house and they say any number of
them are servants. That's against
zoning laws," said Samuel Balkan,
a member of the town planning board.
Those laws stated that a single-
family household in Wellesley, which
has 27,000 residents and is home to
Wellesley College, can only include
p: those related by marriage, blood or
adoption, pluebtwo additional people
and an unlimited number of servants.
Building Inspector Arthur ,LaConte
OPEN said that only a half-dozen households
" Mon.- Sat. 10 -9 in Wellesley' were breaking the
Sunday Noon - 5 residence laws, but when confronted,
eI the tenants have claimed extra boar-
The D]~wa~iscount Bo rejders were grass mowers, snow shovel-
ers and car washers.
Buy 2 or more of Mrs. Peabody's cookies
or brownies after 9:00 p.m. and get
a FREE beverage! '
Open till 11p.m. daily COUPON MUST BE
- ...... .MAY.2-1986
TIV V (e V1.

OPEC unable to reach
agreement as price drops

(Continued from Page 1)
target countries. The embargo
resulted in much higher crude oil
successfully manipulated the price of
oil. The organization provided such a
large percentage of the world's oil
that it was able to control the price by
changing production levels.
Typically, each member nation
would be given a production quota,
and Saudi Arabia was the "swing
producer" that modified its production
to make sure OPEC met its overall
production quota.
As oil prices rose, new producers
such as Great Britain entered the
market to share the profits. As
OPEC's share of the market slipped,
some OPEC nations began cheating
on their quotas to increase their
profits. As a result, Saudi Arabia was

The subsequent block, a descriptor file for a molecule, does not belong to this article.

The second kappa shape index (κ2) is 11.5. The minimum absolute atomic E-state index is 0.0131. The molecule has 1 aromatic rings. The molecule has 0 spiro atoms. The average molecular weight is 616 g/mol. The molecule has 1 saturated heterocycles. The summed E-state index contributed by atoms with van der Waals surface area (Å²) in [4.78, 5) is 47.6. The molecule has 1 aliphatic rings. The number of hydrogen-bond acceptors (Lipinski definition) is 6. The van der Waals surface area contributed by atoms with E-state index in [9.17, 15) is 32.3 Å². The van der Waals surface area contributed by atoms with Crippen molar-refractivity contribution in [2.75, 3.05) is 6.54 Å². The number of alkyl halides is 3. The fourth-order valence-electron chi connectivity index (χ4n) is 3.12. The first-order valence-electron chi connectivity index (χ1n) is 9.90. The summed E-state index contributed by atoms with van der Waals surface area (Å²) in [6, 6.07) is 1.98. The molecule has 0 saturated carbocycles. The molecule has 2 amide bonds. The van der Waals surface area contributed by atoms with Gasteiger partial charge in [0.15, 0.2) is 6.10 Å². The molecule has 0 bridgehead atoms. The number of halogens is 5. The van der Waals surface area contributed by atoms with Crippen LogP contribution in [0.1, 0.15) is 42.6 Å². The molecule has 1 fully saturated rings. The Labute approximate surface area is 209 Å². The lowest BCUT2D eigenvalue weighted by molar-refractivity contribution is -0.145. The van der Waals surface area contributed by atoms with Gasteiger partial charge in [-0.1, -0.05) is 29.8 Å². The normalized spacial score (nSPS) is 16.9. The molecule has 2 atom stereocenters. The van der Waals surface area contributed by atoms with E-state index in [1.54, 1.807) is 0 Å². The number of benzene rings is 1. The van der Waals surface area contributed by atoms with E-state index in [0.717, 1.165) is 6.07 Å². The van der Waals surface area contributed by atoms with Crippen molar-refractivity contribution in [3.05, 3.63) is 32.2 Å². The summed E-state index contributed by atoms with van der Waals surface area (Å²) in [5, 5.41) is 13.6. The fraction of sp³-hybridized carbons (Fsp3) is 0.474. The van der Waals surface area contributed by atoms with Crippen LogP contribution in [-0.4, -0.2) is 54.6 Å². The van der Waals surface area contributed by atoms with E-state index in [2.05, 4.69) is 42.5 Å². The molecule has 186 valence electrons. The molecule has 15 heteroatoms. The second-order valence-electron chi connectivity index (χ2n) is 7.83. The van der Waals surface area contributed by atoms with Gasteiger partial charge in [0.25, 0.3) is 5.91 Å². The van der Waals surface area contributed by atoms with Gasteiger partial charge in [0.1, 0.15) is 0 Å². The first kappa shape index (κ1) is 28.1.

forced to cut further and further back
on production to maintain OPEC's
SAUDI ARABIAN frustration grew
until last summer, when the King of
Saudi Arabia said that unless other
OPEC nations shared in production
cutbacks, Saudi Arabia would "turn
the spigots on," according to Salant.
When the other nations failed to reach
an agreement, Saudi Arabia followed
through on its threat.

The ensuing increase in supply
caused the recent fall in prices. But in
the same way that the Saudis caused the
current glut, "they could turn it
around tomorrow if they wanted,"
Salant said.
At the meeting last week, OPEC in-
tended to reach an agreement on
production cutbacks. The member na-
tions, however, could not decide how
they should divide the cutbacks
among themselves.
Salant would not offer any
predictions about the direction of the
oil market, saying that such a
forecast was too difficult to make.
He did say that if the low oil prices
continue, producers will begin to drop
out of the market because it would no
longer be profitable for them to pump
oil. In such a scenario, Salant said,
Saudi Arabia could hold out the
longest because it can produce oil
more cheaply than any other nation.
Fridays in The Daily

Israeli jets hit South Lebanon;
PLO rockets Israeli town
NIYEH NIYEH, Lebanon - Israeli warplanes bombed Palestinian
bases near the southern Lebanese port of Sidon Thursday, killing 10
people and wounding 30 shortly after a rocket attack on an Israeli school
wounded three Israeli pupils and one teacher in the border town of Qiryat
The Sidon camps are strongholds of Yasser Arafat's Fatah guerrillas,
the main fighting group in his Palestine Liberation Organization.
They were the first Israeli casualties of rocket fire from south Lebanon
since Israel invaded its northern neighbor in 1982 in an effort to drive out
Palestinian fighters.
The raid was clearly intended to warn the Palestinians, who have been
building up forces in the area, to expect similar retaliation if cross-border
attacks continue. Many Arafat loyalists have been returning to the Sidon
A Fatah leader, Badi Abu-Suleiman, claimed responsibility for the
rocket attack on Kiryat Shmona, and vowed while inspecting the
damaged buildings: "We shall continue in our struggle against the enemy
and shall retaliate in a violent way...inside occupied land."
Senate passes Contra aid bill
WASHINGTON - The Senate yesterday revived President Reagan's
plan to send $100 million in aid to Nicaragua's Contra rebels, the
legislation now goes back to the House, where it was rejected just days
before a Sandinista raid into Honduras.
As approved by the Senate, the measure would send the money to the
Contras but under the condition that no offensive weapons can be sent for
90 days in order to give peace negotiations a chance.
That was the provision agreed to by Reagan last week in a last-minute